Enbio boss found once you got yourself into the right environment you can go forward with great energy and optimism.

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At NovaUCD are (from left) Nigel Cobbe, vice-president of business development at Enbio, chief executive John O’Donoghue, and Dr James Carton, industrial surfaces programme manager.

John O’Donoghue, founder of surface technology company Enbio, is candid about the many challenges of getting a tech start-up off the ground.

“I’ve made all the mistakes inherent in such a journey mainly because you don’t know what you don’t know, and all start-ups are subject to the frailty of the human condition,” he says.

“It’s not an easy path and I take comfort from the fact that it’s not easy for anyone. Even Steve Jobs of Apple had his problems. But when you get yourself into the right environment and things really start coming together, you can put the past behind you and go forward with great energy and optimism.”

For Enbio, the “right” environment was the incubation hub at NovaUCD where the company relocated from Cork in 2011.

“To me Enbio is a two-year-old company with a history,” says O’Donoghue. “By that I mean we started in 2006 but things didn’t go to plan. We were in the wrong place – a soul-less industrial estate – and ultimately there was a clash of personalities and objectives. We effectively started over when we moved to Nova and haven’t looked back since.

“The energy within Nova is infectious and enabling and it’s chalk and cheese when compared with where we were in Cork. On top of this I have UCD and its vast knowledge bank at my back and this really counts when you’re pitching for business to an organisation like the European Space Agency (ESA). They come here and see the facilities and the fact that you have the expertise of the university behind you and it makes them confident that you have the bandwidth to deliver what you say you’ll deliver.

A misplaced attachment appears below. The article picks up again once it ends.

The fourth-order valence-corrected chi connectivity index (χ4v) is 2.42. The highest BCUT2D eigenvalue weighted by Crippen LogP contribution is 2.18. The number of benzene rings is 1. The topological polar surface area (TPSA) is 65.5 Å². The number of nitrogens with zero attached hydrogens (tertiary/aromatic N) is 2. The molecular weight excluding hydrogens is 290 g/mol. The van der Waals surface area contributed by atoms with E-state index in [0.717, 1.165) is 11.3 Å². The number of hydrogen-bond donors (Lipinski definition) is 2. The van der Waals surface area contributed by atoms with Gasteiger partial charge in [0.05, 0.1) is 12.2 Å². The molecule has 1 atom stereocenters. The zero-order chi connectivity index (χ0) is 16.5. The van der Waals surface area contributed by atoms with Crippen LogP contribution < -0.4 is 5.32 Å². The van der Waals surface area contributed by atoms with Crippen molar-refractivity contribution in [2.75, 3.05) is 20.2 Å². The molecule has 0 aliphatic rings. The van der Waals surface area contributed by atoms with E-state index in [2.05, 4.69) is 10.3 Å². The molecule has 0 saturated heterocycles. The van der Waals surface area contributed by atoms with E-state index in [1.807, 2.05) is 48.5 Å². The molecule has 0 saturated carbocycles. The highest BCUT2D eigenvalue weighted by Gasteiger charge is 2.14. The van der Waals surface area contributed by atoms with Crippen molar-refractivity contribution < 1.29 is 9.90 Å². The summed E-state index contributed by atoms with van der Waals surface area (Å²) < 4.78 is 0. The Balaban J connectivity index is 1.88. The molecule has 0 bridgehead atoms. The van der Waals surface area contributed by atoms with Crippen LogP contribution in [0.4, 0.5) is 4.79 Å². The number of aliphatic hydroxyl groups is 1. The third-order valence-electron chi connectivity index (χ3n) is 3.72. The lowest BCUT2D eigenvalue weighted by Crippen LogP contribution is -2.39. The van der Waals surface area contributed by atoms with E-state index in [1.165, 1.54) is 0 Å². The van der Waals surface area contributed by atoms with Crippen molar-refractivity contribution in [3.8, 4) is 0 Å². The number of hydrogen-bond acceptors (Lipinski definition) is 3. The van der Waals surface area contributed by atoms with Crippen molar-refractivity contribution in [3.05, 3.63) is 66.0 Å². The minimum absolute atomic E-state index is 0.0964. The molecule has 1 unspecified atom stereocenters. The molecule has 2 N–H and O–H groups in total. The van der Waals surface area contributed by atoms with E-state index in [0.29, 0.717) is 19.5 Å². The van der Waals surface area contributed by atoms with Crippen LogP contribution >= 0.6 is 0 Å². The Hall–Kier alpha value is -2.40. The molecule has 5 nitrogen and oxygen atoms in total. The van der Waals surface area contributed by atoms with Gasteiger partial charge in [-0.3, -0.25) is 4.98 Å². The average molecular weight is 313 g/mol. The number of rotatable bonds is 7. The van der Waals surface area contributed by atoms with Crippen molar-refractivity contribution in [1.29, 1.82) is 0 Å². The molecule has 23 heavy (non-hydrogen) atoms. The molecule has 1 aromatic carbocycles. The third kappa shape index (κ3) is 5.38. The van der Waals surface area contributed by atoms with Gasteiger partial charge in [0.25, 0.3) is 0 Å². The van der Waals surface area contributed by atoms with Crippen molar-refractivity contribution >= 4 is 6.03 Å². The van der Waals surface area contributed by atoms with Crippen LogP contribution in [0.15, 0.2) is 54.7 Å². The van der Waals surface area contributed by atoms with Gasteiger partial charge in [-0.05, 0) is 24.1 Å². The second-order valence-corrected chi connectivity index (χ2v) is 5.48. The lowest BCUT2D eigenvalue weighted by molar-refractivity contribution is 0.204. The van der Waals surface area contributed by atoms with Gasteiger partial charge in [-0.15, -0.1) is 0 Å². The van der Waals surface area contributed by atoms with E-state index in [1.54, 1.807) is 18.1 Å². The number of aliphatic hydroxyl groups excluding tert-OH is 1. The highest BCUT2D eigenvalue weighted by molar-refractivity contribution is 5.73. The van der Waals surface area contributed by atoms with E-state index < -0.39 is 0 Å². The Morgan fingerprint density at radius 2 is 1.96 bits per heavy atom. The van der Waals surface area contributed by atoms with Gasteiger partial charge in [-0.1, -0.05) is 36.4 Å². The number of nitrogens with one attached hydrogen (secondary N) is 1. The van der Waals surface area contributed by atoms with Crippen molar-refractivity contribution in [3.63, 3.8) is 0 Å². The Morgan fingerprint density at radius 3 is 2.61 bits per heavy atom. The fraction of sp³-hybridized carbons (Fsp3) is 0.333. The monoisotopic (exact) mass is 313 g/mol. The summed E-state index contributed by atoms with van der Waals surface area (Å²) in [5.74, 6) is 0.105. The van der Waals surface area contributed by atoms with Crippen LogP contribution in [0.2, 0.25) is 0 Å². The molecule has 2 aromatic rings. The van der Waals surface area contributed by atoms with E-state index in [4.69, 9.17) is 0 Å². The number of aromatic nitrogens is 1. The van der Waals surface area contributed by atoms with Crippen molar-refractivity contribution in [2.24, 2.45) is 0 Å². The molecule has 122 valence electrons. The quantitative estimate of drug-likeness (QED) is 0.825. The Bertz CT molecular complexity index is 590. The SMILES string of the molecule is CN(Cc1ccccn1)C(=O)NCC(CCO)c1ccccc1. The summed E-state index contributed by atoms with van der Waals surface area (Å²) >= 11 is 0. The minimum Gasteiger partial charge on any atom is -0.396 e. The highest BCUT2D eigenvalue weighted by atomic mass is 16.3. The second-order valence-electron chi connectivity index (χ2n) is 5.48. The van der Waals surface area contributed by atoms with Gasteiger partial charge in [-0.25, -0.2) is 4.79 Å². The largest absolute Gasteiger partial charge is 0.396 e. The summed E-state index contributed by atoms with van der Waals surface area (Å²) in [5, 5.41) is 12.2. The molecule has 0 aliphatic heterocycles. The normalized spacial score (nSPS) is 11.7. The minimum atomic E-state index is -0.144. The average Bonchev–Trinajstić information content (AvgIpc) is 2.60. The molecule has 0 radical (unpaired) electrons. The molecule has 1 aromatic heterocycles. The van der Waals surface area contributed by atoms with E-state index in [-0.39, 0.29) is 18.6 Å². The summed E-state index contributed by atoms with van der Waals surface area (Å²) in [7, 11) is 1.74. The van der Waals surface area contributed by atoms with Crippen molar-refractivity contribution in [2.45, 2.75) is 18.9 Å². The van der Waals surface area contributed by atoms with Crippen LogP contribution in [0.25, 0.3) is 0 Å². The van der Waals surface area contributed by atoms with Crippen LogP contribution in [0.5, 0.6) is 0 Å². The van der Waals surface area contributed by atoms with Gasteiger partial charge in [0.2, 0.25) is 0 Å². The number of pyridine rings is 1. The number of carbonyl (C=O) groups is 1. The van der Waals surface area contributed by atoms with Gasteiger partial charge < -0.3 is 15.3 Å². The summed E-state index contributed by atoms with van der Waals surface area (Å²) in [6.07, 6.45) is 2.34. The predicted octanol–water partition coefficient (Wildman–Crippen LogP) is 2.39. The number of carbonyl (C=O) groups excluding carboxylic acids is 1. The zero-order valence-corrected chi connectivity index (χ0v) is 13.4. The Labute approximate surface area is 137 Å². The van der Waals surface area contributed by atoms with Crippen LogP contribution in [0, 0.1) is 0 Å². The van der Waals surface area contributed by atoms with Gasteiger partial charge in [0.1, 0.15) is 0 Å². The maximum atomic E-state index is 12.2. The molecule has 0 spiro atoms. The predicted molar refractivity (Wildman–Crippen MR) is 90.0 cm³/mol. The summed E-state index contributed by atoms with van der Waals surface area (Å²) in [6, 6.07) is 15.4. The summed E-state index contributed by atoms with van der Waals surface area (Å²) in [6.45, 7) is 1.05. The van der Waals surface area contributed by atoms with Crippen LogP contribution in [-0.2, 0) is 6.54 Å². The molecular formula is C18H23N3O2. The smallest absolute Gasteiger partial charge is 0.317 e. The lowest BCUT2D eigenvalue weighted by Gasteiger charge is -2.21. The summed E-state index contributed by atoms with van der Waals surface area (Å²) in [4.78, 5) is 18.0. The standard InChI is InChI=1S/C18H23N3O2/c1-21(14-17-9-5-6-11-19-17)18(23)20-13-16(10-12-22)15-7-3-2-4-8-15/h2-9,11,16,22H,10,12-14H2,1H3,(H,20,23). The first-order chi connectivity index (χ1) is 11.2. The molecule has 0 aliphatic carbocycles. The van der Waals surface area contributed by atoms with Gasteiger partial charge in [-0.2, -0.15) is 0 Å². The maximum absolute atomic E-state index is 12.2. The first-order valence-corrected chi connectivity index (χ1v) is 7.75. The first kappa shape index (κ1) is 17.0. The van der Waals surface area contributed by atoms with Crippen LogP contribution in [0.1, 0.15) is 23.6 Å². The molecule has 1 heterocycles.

“We have been really fortunate to work in an open innovation situation with Prof Michael Gilchrist and his team in mechanical engineering and materials here and there has been a great exchange of ideas around that interaction,” he says.

O’Donoghue is a UCD graduate in mechanical engineering who spent 10 years in the medical devices industry before setting up Enbio. The seed for the company was sown when he was working on his thesis for a master’s degree in bioengineering in Trinity College Dublin in 2001.

O’Donoghue’s expertise is in surface coatings and he has developed a patented process called CoBlast that sprays a mixed media stream of particles on to the surface of a metal to strip off its naturally occurring oxide layer. All modern light metals have this layer, which makes it difficult to join anything to them. Enbio has developed a method to bypass this natural barrier and coat the surface before the oxide layer grows back. In the case of medical devices (which is where O’Donoghue was initially pitching his technology) coatings are applied to orthopaedic implants to help repel infection and promote healing.